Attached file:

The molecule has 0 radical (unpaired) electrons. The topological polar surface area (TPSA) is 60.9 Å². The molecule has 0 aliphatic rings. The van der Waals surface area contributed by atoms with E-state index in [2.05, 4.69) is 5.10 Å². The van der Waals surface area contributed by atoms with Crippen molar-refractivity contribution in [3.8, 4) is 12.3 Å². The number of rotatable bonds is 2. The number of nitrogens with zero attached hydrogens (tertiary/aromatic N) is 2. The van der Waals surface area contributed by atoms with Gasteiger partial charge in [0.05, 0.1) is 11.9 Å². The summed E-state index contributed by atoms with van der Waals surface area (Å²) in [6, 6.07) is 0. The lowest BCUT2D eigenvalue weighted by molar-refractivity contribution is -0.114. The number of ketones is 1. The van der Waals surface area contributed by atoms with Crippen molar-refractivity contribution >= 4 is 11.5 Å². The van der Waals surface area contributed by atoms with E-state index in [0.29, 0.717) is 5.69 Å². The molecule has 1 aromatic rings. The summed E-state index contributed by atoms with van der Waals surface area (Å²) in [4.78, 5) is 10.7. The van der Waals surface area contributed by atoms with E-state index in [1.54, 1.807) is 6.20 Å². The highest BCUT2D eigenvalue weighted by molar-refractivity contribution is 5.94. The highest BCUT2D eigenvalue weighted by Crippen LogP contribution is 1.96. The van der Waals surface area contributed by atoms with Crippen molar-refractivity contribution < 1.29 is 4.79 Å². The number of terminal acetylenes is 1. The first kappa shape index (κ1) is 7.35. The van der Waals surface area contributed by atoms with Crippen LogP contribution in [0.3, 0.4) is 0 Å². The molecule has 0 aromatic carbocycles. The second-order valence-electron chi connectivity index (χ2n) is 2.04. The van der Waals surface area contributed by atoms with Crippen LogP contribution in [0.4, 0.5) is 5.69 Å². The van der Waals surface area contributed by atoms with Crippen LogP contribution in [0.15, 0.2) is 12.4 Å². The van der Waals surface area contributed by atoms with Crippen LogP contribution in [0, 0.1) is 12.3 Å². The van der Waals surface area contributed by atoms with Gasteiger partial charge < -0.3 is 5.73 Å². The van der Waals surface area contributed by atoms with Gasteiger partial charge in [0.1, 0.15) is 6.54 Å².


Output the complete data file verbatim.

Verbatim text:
The molecule has 0 radical (unpaired) electrons. The topological polar surface area (TPSA) is 60.9 Å². The molecule has 0 aliphatic rings. The van der Waals surface area contributed by atoms with E-state index in [2.05, 4.69) is 5.10 Å². The van der Waals surface area contributed by atoms with Crippen molar-refractivity contribution in [3.8, 4) is 12.3 Å². The number of rotatable bonds is 2. The number of nitrogens with zero attached hydrogens (tertiary/aromatic N) is 2. The van der Waals surface area contributed by atoms with Gasteiger partial charge in [0.05, 0.1) is 11.9 Å². The summed E-state index contributed by atoms with van der Waals surface area (Å²) in [6, 6.07) is 0. The lowest BCUT2D eigenvalue weighted by molar-refractivity contribution is -0.114. The number of ketones is 1. The van der Waals surface area contributed by atoms with Crippen molar-refractivity contribution >= 4 is 11.5 Å². The van der Waals surface area contributed by atoms with E-state index in [0.29, 0.717) is 5.69 Å². The molecule has 1 aromatic rings. The summed E-state index contributed by atoms with van der Waals surface area (Å²) in [4.78, 5) is 10.7. The van der Waals surface area contributed by atoms with E-state index in [1.54, 1.807) is 6.20 Å². The highest BCUT2D eigenvalue weighted by molar-refractivity contribution is 5.94. The highest BCUT2D eigenvalue weighted by Crippen LogP contribution is 1.96. The van der Waals surface area contributed by atoms with Crippen molar-refractivity contribution < 1.29 is 4.79 Å². The number of terminal acetylenes is 1. The first kappa shape index (κ1) is 7.35. The van der Waals surface area contributed by atoms with Crippen LogP contribution in [0.3, 0.4) is 0 Å². The molecule has 0 aromatic carbocycles. The second-order valence-electron chi connectivity index (χ2n) is 2.04. The van der Waals surface area contributed by atoms with Crippen LogP contribution in [0.4, 0.5) is 5.69 Å². The van der Waals surface area contributed by atoms with Crippen LogP contribution in [0.15, 0.2) is 12.4 Å². The van der Waals surface area contributed by atoms with Crippen LogP contribution in [0, 0.1) is 12.3 Å². The van der Waals surface area contributed by atoms with Gasteiger partial charge < -0.3 is 5.73 Å². The van der Waals surface area contributed by atoms with Gasteiger partial charge in [0.1, 0.15) is 6.54 Å².